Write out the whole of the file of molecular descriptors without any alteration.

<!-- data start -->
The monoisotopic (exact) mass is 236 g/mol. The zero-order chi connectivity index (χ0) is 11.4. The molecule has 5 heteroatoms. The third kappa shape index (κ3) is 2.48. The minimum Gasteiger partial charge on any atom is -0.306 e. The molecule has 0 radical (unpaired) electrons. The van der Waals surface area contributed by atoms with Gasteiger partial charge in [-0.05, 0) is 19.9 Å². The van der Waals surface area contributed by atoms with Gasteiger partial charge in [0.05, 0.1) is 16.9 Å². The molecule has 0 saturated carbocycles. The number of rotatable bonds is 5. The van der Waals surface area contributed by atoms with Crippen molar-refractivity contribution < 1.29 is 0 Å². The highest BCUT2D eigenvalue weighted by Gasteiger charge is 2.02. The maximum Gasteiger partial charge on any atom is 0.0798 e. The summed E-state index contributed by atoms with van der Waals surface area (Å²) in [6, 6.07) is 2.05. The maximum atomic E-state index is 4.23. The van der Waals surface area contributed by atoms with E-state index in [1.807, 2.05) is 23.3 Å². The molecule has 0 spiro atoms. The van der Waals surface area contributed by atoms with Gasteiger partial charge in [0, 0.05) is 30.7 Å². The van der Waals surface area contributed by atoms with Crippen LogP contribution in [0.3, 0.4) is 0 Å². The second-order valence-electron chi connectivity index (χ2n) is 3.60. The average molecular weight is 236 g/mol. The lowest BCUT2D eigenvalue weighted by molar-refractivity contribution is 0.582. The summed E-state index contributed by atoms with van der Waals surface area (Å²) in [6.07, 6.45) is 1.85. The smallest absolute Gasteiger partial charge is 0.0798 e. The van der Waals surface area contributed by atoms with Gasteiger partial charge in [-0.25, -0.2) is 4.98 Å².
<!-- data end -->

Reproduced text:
The monoisotopic (exact) mass is 236 g/mol. The zero-order chi connectivity index (χ0) is 11.4. The molecule has 5 heteroatoms. The third kappa shape index (κ3) is 2.48. The minimum Gasteiger partial charge on any atom is -0.306 e. The molecule has 0 radical (unpaired) electrons. The van der Waals surface area contributed by atoms with Gasteiger partial charge in [-0.05, 0) is 19.9 Å². The van der Waals surface area contributed by atoms with Gasteiger partial charge in [0.05, 0.1) is 16.9 Å². The molecule has 0 saturated carbocycles. The number of rotatable bonds is 5. The van der Waals surface area contributed by atoms with Crippen molar-refractivity contribution < 1.29 is 0 Å². The highest BCUT2D eigenvalue weighted by Gasteiger charge is 2.02. The maximum Gasteiger partial charge on any atom is 0.0798 e. The summed E-state index contributed by atoms with van der Waals surface area (Å²) in [6, 6.07) is 2.05. The maximum atomic E-state index is 4.23. The van der Waals surface area contributed by atoms with E-state index in [1.807, 2.05) is 23.3 Å². The molecule has 0 spiro atoms. The van der Waals surface area contributed by atoms with Gasteiger partial charge in [0, 0.05) is 30.7 Å². The van der Waals surface area contributed by atoms with Crippen LogP contribution in [0.3, 0.4) is 0 Å². The second-order valence-electron chi connectivity index (χ2n) is 3.60. The average molecular weight is 236 g/mol. The lowest BCUT2D eigenvalue weighted by molar-refractivity contribution is 0.582. The summed E-state index contributed by atoms with van der Waals surface area (Å²) in [6.07, 6.45) is 1.85. The smallest absolute Gasteiger partial charge is 0.0798 e. The van der Waals surface area contributed by atoms with Gasteiger partial charge in [-0.25, -0.2) is 4.98 Å².